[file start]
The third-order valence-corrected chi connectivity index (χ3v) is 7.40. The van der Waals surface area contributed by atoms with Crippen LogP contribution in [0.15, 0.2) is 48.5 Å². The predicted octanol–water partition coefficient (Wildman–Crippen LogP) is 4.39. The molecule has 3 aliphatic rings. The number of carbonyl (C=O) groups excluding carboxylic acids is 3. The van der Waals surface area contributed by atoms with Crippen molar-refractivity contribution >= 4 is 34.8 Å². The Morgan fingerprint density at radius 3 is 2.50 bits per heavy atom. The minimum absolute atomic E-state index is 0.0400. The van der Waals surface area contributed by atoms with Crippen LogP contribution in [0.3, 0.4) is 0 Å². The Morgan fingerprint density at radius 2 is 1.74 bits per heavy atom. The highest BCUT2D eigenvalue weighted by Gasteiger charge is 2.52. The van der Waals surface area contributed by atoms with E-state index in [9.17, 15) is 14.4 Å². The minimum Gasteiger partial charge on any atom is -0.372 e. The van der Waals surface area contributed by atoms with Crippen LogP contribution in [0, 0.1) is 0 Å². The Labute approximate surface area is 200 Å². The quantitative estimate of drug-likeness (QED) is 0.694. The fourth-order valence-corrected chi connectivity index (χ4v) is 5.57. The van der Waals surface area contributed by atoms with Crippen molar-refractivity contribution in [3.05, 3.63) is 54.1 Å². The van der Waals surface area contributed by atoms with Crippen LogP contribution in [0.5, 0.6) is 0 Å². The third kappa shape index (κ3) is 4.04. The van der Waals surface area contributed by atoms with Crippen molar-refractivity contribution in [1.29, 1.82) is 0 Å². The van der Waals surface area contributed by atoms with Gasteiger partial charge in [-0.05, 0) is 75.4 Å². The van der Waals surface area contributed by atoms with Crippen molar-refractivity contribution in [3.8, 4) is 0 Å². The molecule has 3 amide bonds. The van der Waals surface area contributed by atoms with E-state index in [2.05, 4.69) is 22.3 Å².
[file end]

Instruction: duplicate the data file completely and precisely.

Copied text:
The third-order valence-corrected chi connectivity index (χ3v) is 7.40. The van der Waals surface area contributed by atoms with Crippen LogP contribution in [0.15, 0.2) is 48.5 Å². The predicted octanol–water partition coefficient (Wildman–Crippen LogP) is 4.39. The molecule has 3 aliphatic rings. The number of carbonyl (C=O) groups excluding carboxylic acids is 3. The van der Waals surface area contributed by atoms with Crippen molar-refractivity contribution >= 4 is 34.8 Å². The Morgan fingerprint density at radius 3 is 2.50 bits per heavy atom. The minimum absolute atomic E-state index is 0.0400. The van der Waals surface area contributed by atoms with Crippen LogP contribution in [0.3, 0.4) is 0 Å². The Morgan fingerprint density at radius 2 is 1.74 bits per heavy atom. The highest BCUT2D eigenvalue weighted by Gasteiger charge is 2.52. The van der Waals surface area contributed by atoms with E-state index in [9.17, 15) is 14.4 Å². The minimum Gasteiger partial charge on any atom is -0.372 e. The van der Waals surface area contributed by atoms with Crippen LogP contribution in [0, 0.1) is 0 Å². The Labute approximate surface area is 200 Å². The quantitative estimate of drug-likeness (QED) is 0.694. The fourth-order valence-corrected chi connectivity index (χ4v) is 5.57. The van der Waals surface area contributed by atoms with Crippen molar-refractivity contribution in [3.05, 3.63) is 54.1 Å². The van der Waals surface area contributed by atoms with Crippen LogP contribution in [0.5, 0.6) is 0 Å². The third kappa shape index (κ3) is 4.04. The van der Waals surface area contributed by atoms with Crippen molar-refractivity contribution in [1.29, 1.82) is 0 Å². The van der Waals surface area contributed by atoms with Gasteiger partial charge in [-0.05, 0) is 75.4 Å². The van der Waals surface area contributed by atoms with Crippen molar-refractivity contribution in [3.8, 4) is 0 Å². The molecule has 3 amide bonds. The van der Waals surface area contributed by atoms with E-state index in [2.05, 4.69) is 22.3 Å².